JAKARTA (Reuters) - Indonesian police on Tuesday arrested five suspected Islamist militants and seized chemicals near the capital, Jakarta, that they said were being used to make bombs for attacks on the presidential palace at the end of August.
Two of the five, a husband and wife, had been deported from Hong Kong for allegedly spreading radical ideology and the group had studied bomb-making techniques through a website run by an Indonesian believed to be fighting with Islamic State in Syria, police said.
Indonesia, the world’s most populous Muslim-majority nation, has seen a series of small-scale attacks inspired by Islamic State, but most have been amateurishly planned and executed, using basic homemade weapons that have caused few deaths and minimal damage.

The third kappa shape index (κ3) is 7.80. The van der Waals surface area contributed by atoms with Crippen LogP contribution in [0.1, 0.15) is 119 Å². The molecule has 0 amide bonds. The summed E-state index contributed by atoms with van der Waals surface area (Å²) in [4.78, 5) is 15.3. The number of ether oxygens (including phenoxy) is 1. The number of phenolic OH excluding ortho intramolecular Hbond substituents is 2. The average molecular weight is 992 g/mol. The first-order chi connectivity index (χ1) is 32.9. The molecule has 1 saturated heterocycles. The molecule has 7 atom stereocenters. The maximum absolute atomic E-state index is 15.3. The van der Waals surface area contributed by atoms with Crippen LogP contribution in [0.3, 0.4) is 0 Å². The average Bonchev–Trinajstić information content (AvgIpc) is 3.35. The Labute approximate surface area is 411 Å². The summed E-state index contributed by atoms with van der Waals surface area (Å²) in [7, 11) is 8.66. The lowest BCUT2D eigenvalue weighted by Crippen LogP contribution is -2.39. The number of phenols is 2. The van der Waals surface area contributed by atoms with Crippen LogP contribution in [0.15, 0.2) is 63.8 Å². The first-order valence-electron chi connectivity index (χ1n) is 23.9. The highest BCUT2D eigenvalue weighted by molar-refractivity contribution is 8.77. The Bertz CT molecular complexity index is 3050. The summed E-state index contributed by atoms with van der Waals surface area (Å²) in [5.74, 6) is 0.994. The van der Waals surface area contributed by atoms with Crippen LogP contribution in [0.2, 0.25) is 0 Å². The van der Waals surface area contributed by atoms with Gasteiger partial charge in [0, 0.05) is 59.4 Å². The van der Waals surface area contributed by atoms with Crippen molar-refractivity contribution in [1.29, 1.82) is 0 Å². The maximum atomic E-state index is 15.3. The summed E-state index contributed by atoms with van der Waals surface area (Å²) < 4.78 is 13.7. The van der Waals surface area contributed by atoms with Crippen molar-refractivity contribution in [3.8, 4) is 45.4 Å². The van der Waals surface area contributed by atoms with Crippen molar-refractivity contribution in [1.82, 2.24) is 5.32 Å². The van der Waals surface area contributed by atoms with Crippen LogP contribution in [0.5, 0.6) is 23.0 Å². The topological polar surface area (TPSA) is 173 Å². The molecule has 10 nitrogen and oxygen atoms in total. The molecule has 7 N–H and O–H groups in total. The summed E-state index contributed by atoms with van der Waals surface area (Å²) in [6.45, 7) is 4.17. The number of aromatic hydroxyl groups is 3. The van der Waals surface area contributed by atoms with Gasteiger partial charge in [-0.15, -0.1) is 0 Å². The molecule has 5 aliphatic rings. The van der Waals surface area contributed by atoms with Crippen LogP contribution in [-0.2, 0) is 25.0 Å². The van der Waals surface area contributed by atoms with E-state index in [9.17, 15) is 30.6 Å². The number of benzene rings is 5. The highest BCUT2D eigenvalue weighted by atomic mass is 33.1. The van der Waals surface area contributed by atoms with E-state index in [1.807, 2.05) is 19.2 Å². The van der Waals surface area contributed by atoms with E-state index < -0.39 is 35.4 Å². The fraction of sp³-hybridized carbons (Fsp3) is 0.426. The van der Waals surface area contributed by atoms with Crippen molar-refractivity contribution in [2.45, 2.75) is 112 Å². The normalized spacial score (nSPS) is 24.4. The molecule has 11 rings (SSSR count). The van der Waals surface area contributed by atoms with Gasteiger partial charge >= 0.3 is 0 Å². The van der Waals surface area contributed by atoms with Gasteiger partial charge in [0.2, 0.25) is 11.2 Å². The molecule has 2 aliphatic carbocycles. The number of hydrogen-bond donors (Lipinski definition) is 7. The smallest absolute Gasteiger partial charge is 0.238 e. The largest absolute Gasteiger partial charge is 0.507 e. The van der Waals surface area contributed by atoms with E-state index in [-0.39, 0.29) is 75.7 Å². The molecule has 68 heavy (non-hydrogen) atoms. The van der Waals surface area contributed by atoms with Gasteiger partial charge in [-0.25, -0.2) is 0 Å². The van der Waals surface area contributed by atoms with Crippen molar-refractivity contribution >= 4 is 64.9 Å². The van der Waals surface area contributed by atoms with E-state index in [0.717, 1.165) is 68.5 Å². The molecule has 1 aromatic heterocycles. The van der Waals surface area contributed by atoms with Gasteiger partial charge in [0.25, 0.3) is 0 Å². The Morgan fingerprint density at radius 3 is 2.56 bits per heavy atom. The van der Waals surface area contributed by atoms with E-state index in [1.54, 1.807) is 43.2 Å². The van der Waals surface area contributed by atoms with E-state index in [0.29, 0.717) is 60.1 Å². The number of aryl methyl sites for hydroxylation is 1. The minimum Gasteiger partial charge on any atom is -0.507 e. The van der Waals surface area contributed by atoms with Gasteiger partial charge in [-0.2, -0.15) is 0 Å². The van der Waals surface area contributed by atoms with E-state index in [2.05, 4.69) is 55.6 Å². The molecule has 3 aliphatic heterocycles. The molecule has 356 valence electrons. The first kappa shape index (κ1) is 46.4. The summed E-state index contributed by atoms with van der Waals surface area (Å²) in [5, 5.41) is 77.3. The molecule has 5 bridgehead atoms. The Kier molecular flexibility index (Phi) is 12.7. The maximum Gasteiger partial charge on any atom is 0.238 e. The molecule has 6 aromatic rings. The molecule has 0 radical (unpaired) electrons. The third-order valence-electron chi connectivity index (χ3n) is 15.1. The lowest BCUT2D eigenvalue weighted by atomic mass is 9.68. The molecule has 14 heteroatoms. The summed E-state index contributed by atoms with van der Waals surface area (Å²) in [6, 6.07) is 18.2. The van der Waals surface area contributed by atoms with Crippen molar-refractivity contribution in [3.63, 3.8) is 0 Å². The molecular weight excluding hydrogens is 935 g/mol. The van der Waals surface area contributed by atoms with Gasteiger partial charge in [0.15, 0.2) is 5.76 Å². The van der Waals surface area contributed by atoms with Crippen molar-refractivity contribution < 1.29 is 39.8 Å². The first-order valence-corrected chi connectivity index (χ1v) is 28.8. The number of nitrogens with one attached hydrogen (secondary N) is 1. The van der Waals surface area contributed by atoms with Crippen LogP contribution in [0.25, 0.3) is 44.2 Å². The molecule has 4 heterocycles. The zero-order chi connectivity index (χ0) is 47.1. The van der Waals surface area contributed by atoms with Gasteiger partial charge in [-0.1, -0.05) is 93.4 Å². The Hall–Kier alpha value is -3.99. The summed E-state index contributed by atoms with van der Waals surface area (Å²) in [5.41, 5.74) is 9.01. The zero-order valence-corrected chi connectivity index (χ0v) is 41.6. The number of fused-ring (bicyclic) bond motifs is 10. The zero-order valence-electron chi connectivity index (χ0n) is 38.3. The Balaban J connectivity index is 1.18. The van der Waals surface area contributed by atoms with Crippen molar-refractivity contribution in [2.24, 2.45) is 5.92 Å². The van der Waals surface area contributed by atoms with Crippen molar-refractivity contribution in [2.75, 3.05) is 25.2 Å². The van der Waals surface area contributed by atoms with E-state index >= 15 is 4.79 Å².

Police have been concerned about suspected militants getting more sophisticated after twin pressure cooker bombs killed three police at a Jakarta bus station in May.
“This is perhaps the first time such a method has been used in West Java, involving very dangerous chemicals,” said provincial police spokesman Yusri Yunus, adding that several stores had declined to sell the chemicals to the suspects.
Yunus did not elaborate on the chemicals or the plan to attack the presidential palace. West Java is just to the east of Jakarta.
Counter-terrorism police who found the chemicals in a raid on a house in Bandung, 120 km (70 miles) southeast of Jakarta, said they experienced a burning sensation and redness on their skin when they entered the house.
Reporting by Steffano Reinard; Writing by Kanupriya Kapoor; Editing by Nick Macfie
Our Standards: The Thomson Reuters Trust Principles.